30 October 2007

Polaris and me

Guest posted by Lakshmi.

I was going to review Polaris, a science fiction novel by Jack McDevitt. I’ve also been asked to write about what has happened to me since I reviewed Sunstorm as well. They have a lot to do with each other and I don’t think I can do them separately. So am doing them both together, and I hope it makes sense.

Before my English teacher recommended Sunstorm I was not interested in maths or science at all. In this essay I am going to save a lot of explanation by just using bold type to show things and ideas which are new to me since I started reading Sunstorm. I am glad that I was told to use a pen name, because if my friends knew I was writing this I would be socially dead forever.

After I reviewed Sunstorm, I read Donna’s review of Seeker. The thing that I liked most about Sunstorm was the idea of a planet being fired across space to hit a sun, like a stone being fired at a target with a catapult. Then my maths teacher showed me how to model this on a computer, and I realised that it’s actually more like firing the stone from a catapult in London and hitting a melon in Australia or somewhere. Anyway, Donna’s review mentioned that something similar happened in Seeker, so I read that as well.

I found that Seeker is the last book in a set of three about the same characters (the first is A Talent for War and Polaris is in the middle). So then I read the other two as well. All of the books have the same pattern: there is a mystery, the main characters discover it through something to do with the antiques trade, historical research gets them close to solving the mystery, and the mathematics of moving bodies finally gives them the answer. The mysteries are all different, and make you want to read to the end, but I won’t spoil them by describing them here - and anyway, it’s the maths bits that interest me (I never thought that I would hear myself say that). The historical research interests me too.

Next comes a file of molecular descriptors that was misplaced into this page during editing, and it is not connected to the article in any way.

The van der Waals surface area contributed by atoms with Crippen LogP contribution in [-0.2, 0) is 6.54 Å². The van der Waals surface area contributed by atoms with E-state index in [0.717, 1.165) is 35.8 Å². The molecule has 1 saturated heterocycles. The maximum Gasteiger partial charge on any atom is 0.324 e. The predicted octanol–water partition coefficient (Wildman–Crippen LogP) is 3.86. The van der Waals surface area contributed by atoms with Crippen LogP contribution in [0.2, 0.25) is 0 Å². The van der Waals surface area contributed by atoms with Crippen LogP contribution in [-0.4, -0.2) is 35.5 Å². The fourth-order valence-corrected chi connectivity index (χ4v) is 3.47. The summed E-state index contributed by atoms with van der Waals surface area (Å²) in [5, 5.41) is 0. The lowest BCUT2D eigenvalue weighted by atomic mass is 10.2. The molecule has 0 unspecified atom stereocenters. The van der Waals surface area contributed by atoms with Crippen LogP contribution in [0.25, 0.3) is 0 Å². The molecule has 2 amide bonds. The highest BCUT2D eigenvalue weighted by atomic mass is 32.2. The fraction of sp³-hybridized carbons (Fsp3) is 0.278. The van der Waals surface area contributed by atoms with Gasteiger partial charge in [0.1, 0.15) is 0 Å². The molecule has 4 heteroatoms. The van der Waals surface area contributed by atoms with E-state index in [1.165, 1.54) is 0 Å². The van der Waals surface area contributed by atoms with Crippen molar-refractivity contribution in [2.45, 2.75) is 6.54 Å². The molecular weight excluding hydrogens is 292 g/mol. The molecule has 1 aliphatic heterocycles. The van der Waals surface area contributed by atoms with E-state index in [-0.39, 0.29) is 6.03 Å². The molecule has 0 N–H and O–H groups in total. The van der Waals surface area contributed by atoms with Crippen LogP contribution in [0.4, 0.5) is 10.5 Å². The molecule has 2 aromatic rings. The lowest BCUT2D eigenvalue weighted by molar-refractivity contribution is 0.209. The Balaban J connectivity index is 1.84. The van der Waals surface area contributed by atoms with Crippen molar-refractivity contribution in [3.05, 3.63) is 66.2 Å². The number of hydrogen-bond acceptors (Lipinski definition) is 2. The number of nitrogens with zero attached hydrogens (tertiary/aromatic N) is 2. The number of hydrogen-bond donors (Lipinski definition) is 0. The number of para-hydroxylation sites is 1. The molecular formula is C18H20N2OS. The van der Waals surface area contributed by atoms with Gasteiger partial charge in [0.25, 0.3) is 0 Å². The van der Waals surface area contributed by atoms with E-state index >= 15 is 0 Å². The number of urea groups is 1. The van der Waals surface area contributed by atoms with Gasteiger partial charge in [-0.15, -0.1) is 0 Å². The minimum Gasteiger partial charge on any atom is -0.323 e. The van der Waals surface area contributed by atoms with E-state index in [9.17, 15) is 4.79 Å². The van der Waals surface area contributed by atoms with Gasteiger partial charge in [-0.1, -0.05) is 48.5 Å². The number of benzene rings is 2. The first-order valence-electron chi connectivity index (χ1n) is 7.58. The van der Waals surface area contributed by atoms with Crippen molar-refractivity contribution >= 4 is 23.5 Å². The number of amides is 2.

In Seeker the maths was about how a stellar system is affected by a brown dwarf star passing close by. In A Talent for War, it’s where a spaceship would be after two hundred years. And in Polaris it’s sort of like a cross between Sunstorm and Seeker because a small but super dense star called a white dwarf hits an ordinary G class star like our sun (not deliberately, it just happens) and goes straight through it and out the other side and destroys it.

I have got totally into this moving bodies stuff. I find the ideas exciting. My maths teacher has shown me how to find information about it and I have done a lot of reading. He has also shown me how to use a spreadsheet and a program called Autograph to set up and investigate my own models. I have learnt a learnt a lot but the the biggest thing I’ve learnt is that I have gone as far as I can without learning some pretty scary maths.

I have started studying some AS maths modules on my own. Well not really on my own because my maths teacher is helping me before school and my uncle is helping me at home but I mean not in a class or anything. I have completed module M1, which is the first mechanics module, and started on M2. Mechanics is what they call the sort of maths that will eventually let me cover orbits and trajectories and stuff (M1 and M2 don’t get that far, but I need to understand the basics). To understand some of the mechanics I need other maths, called pure maths, which doesn’t have anything necessarily to do with mechanics but you use it as a sort of way to describe things - my English teacher pointed out that it’s like I can only enjoy poetry if I can already read. So I’ve done quite a bit of P1 as well (that’s the first pure maths module).

I am using some software called Derive to help me with understanding the maths I am doing. There’s a lot of other software as well and none of it would be so exciting without the models which they let you build to try things out.